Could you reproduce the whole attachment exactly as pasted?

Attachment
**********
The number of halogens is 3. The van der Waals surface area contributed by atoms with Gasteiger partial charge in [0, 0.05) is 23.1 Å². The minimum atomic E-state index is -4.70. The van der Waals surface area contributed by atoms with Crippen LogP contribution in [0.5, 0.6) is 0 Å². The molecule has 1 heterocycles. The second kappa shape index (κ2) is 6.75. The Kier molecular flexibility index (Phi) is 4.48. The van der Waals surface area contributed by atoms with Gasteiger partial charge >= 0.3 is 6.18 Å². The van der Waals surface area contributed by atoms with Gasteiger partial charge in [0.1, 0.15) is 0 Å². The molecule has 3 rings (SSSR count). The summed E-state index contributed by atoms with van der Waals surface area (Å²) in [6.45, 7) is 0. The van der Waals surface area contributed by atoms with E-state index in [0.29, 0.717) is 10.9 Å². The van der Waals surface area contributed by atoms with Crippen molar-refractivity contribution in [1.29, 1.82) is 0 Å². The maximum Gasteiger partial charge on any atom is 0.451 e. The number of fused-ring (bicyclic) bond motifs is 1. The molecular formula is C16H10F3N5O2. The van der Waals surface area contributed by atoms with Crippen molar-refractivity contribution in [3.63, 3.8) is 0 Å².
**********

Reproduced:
The number of halogens is 3. The van der Waals surface area contributed by atoms with Gasteiger partial charge in [0, 0.05) is 23.1 Å². The minimum atomic E-state index is -4.70. The van der Waals surface area contributed by atoms with Crippen LogP contribution in [0.5, 0.6) is 0 Å². The molecule has 1 heterocycles. The second kappa shape index (κ2) is 6.75. The Kier molecular flexibility index (Phi) is 4.48. The van der Waals surface area contributed by atoms with Gasteiger partial charge >= 0.3 is 6.18 Å². The van der Waals surface area contributed by atoms with Gasteiger partial charge in [0.1, 0.15) is 0 Å². The molecule has 3 rings (SSSR count). The summed E-state index contributed by atoms with van der Waals surface area (Å²) in [6.45, 7) is 0. The van der Waals surface area contributed by atoms with E-state index in [0.29, 0.717) is 10.9 Å². The van der Waals surface area contributed by atoms with Crippen molar-refractivity contribution in [1.29, 1.82) is 0 Å². The maximum Gasteiger partial charge on any atom is 0.451 e. The number of fused-ring (bicyclic) bond motifs is 1. The molecular formula is C16H10F3N5O2. The van der Waals surface area contributed by atoms with Crippen molar-refractivity contribution in [3.63, 3.8) is 0 Å².